The Microsoft .NET Framework 4.0 full installer (32- and 64-bit) is 48.1 MB and the Client Profile installer is 41.0 MB. The extracted installation files are 237 MB and 194 MB respectively, and once installed, they are 537 MB and 427 MB.

This is a difference of 110 MB. What difference is there between the two packages?

When is it preferable to install the Client Profile instead of the full .NET Framework?

  • 53
    A 7.1 MB difference? Developers get frustrated with compile errors because Microsoft thought 7.1 MB was worth splitting it in two? Awesome.
    – JYelton
    Commented Jun 28, 2012 at 21:03
  • 18
    Old thread but with the .NET framework 4.5, the client profile has been discontinued
    – bart s
    Commented Mar 7, 2013 at 7:50
  • 14
    A 7.1 MB difference? Developers get frustrated with compile errors because Microsoft thought 7.1 MB was worth splitting it in two? That’s just the installer. When unpacked, it’s 43MB more. Once it’s installed, it’s 110MB more. You can forget about embedded or low-profile systems; cost and architecture aren’t the only reasons Rπ doesn’t support Windows.
    – Synetech
    Commented May 6, 2013 at 2:50

4 Answers 4


What's new in .NET Framework 4 Client Profile RTM explains many of the differences:

When to use NET4 Client Profile and when to use NET4 Full Framework?
NET4 Client Profile:
Always target NET4 Client Profile for all your client desktop applications (including Windows Forms and WPF apps).

NET4 Full framework:
Target NET4 Full only if the features or assemblies that your app need are not included in the Client Profile. This includes:

  • If you are building Server apps. Such as:
    o ASP.Net apps
    o Server-side ASMX based web services
  • If you use legacy client scenarios. Such as:
    o Use System.Data.OracleClient.dll which is deprecated in NET4 and not included in the Client Profile.
    o Use legacy Windows Workflow Foundation 3.0 or 3.5 (WF3.0 , WF3.5)
  • If you targeting developer scenarios and need tool such as MSBuild or need access to design assemblies such as System.Design.dll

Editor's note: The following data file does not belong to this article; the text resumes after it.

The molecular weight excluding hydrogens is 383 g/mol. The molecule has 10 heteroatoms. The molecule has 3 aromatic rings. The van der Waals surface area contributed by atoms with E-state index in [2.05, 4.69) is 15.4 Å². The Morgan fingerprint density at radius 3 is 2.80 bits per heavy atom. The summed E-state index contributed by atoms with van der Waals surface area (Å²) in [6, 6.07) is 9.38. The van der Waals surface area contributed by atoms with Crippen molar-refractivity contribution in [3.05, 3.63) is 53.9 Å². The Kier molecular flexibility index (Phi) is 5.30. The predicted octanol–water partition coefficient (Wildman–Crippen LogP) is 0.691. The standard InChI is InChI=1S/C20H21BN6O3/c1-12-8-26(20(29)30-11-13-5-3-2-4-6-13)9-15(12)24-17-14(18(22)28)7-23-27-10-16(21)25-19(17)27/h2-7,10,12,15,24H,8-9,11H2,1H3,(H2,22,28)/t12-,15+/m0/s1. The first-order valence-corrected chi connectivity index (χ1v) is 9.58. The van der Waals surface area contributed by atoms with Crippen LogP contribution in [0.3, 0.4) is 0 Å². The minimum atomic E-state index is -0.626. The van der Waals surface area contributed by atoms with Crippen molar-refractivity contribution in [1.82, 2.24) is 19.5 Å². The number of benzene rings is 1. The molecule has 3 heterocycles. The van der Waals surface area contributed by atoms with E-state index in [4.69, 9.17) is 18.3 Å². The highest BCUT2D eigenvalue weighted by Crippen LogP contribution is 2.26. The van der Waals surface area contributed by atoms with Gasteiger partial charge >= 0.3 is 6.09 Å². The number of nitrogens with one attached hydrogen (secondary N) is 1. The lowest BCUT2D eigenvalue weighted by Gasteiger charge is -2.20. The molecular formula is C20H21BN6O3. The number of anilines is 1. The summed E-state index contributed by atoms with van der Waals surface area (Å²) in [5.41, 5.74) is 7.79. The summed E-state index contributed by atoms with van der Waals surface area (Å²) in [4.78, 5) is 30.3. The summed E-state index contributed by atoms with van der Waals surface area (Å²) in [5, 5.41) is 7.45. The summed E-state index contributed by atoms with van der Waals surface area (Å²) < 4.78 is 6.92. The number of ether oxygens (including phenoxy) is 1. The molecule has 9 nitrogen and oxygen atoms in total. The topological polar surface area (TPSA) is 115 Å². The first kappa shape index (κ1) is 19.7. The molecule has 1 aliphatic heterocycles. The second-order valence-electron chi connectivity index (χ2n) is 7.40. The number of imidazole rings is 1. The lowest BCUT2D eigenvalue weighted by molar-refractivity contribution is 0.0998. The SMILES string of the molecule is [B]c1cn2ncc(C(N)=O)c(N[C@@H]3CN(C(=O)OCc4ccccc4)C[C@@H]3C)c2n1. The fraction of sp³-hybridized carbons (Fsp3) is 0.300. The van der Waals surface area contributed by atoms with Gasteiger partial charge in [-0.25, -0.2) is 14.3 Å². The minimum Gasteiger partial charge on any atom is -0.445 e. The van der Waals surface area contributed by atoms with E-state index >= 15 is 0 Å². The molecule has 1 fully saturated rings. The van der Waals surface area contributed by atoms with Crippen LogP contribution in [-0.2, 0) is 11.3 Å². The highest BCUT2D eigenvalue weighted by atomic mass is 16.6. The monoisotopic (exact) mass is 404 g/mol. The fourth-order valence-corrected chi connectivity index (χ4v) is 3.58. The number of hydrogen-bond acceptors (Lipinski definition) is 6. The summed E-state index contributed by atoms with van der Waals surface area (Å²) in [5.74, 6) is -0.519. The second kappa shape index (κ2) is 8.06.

However, as stated on MSDN, this is not relevant for >=4.5:

Starting with the .NET Framework 4.5, the Client Profile has been discontinued and only the full redistributable package is available. Optimizations provided by the .NET Framework 4.5, such as smaller download size and faster deployment, have eliminated the need for a separate deployment package. The single redistributable streamlines the installation process and simplifies your app's deployment options.


You should deploy "Client Profile" instead of "Full Framework" inside a corporation mostly in one case only: you want explicitly deny some .NET features are running on the client computers. The only real case is denying of ASP.NET on the client machines of the corporation, for example, because of security reasons or the existing corporate policy.

Saving of less than 8 MB on client computer can not be a serious reason of "Client Profile" deployment in a corporation. The risk of the necessity of the deployment of the "Full Framework" later in the corporation is higher than costs of 8 MB per client.

  • The link in Cameron's answer specifies a bunch of reasons.
    – Ade Miller
    Commented May 10, 2010 at 8:00
  • 13
    @Ade. Of cause we are speaking all about the same things. The differences between two packages are well known. I want only clear say, that the only serious reason of usage of "Client Profile" is the requirement to deny ASP.NET on the client computers. All other technical details are not really important.
    – Oleg
    Commented May 10, 2010 at 9:06
  • 1
    Saving of less then 8 MB… That’s only the installer; it’s 110MB more once installed.
    – Synetech
    Commented May 6, 2013 at 2:52
  • 2
    110Mb-8Mb in this age of 1Tb drives, etc. who cares?
    – Liam
    Commented Jun 17, 2013 at 13:50
  • 1
    @Oleg, If your answer is true, then why does .NET 4.5 onwards no longer support Client Profile?
    – Pacerier
    Commented May 12, 2014 at 19:24

A list of assemblies is available at Assemblies in the .NET Framework Client Profile on MSDN (the list is too long to include here).

If you're more interested in features, .NET Framework Client Profile on MSDN lists the following as being included:

  • common language runtime (CLR)
  • ClickOnce
  • Windows Forms
  • Windows Presentation Foundation (WPF)
  • Windows Communication Foundation (WCF)
  • Entity Framework
  • Windows Workflow Foundation
  • Speech
  • XSLT support
  • LINQ to SQL
  • Runtime design libraries for Entity Framework and WCF Data Services
  • Managed Extensibility Framework (MEF)
  • Dynamic types
  • Parallel-programming features, such as Task Parallel Library (TPL), Parallel LINQ (PLINQ), and Coordination Data Structures (CDS)
  • Debugging client applications

And the following as not being included:

  • Advanced Windows Communication Foundation (WCF) functionality
  • .NET Framework Data Provider for Oracle
  • MSBuild for compiling

Cameron MacFarland nailed it.

I'd like to add that the .NET 4.0 client profile will be included in Windows Update and future Windows releases. Expect most computers to have the client profile, not the full profile. Do not underestimate that fact if you're doing business-to-consumer (B2C) sales.

Your Answer

By clicking “Post Your Answer”, you agree to our terms of service and acknowledge you have read our privacy policy.

Not the answer you're looking for? Browse other questions tagged or ask your own question.